I hope my Guide to Raising Financially Confident Kids has given you the confidence to start talking to your kids about money. If doing so is new to you and your family, it can feel strange at first. Give it some time and the talks will become increasingly easy and natural. More importantly, your family will benefit tremendously from having open conversations around money. Because every child grows up to use money, helping your children build a healthy relationship with money, where they make confident, value-based decisions, is one of the best gifts you can give them. It is why I encourage every parent who wants their child to succeed to make money talks a priority in their home.
Of course, in a perfect world, not only would the conversations be easy, they would also be well-received. The majority of the time, these conversations are very welcome and kids are eager to learn about money because they recognize the power it wields. However, there are instances where you will get some push back from your kids. This should not stop you from having conversations with your kids because whatever emotion — frustration, anger, resentment or fear — they demonstrate is actually a signal to keep talking. To help them understand and express their feelings, so you can help them reframe their money mindset.
There is generally one topic that parents fear because it can lead to upset feelings on both sides and that topic is debt. This can be a difficult conversation, but it is one of the most important money talks you will also have with your kids. If you still feel a lot of guilt around debt (old or current), I would recommend you first read Debt Does Not Make You a Bad Person and Why Forgiveness is the Key to Money Happiness to help you deal with your emotions.
Because I know many parents are dealing with or have dealt with debt in the past, this is a sensitive topic. One that many would prefer to avoid and pretend it never happened. But doing so, increases the likelihood of your children repeating your mistakes or getting into debt because they didn’t understand the risk or how to leverage it properly.[one-fourth-first][/one-fourth-first][one-fourth][/one-fourth][one-fourth][/one-fourth][one-fourth][/one-fourth][clear-line]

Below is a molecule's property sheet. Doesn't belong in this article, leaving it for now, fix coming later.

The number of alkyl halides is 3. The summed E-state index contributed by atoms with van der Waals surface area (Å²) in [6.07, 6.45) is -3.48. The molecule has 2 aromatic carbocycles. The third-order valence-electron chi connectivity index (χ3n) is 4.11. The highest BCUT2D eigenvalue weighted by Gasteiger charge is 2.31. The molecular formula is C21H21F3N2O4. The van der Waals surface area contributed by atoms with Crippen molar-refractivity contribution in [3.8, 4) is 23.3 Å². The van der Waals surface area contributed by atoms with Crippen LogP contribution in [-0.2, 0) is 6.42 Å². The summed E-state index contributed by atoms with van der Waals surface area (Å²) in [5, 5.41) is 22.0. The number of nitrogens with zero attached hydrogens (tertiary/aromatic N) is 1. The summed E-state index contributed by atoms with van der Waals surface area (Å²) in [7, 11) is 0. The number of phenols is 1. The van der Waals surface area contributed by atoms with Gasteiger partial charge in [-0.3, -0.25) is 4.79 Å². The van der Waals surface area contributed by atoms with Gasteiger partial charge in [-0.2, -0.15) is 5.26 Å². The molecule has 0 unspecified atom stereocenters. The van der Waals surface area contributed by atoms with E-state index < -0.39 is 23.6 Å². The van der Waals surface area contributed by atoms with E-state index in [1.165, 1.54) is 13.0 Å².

Here are few questions that I regularly receive from parents on talking to their kids about money.
The simple answer is no. My youngest daughter was eager to set save and spend goals but had zero interest in setting aside money to share. I did not force her to share because I didn’t want her to resent it. At the same time, sharing is an important family value in our home, which I wanted to instill in her too. She did not set a personal share goal, but as she watched her big sister enthusiastically achieve her share goal, Taylor was soon ready to start sharing her money too.
If your child is hesitant or resistant to setting a goal, I recommend you do not force them to do so, but to have them play an active role in the family’s goal in the same area. For example, if they don’t want to share their money, give them a big role in sharing the family’s money, such as choosing who the beneficiary is. Once they see how good it feels to give, they will likely change their attitude, just as Taylor did.
It’s unlikely you’re doing anything wrong, per se. Kids are almost always going to ask you to buy them what they want because you might just say “yes”! This doesn’t mean they aren’t listening or that your money conversations aren’t working.
A Couple of Tips:
I’m not sure if there is a 100% universal right way to handle allowance, but I do believe that just handing money on-demand or for basic chores (and especially if they don’t actually do them) is a mistake. Money is earned in our home. We don’t give money on-demand and the girls have basic responsibilities that they are expected to do as members of our family without pay.
I also make sure the girls have ample opportunity to earn money for their save, spend and share goals through a weekly Job List. They can choose which jobs they want to complete, although they must be able to do the job, and this also means they get to choose how little or much they earn, which they love. They must also do good work or they will not be paid, whereas excellent work could earn them a bonus!
The person or persons who will have the biggest impact on how kids handle their money as adults are Mom and Dad. Because you are the person they see every day make decisions with your money. It is your mindset and behaviors they will emulate. Because you are taking the time to learn how to talk to your kids about money and following my guide, you will change their lives. Financial illiteracy prevents so many from achieving the life they want. Your kids will have the knowledge and capability to make choices that help them build and live their ideal life, thanks to you breaking the money taboo cycle.
Have you had the “debt” talk with your kids? How did it go? Were there any areas your kids have been less receptive to embracing? How did you address it?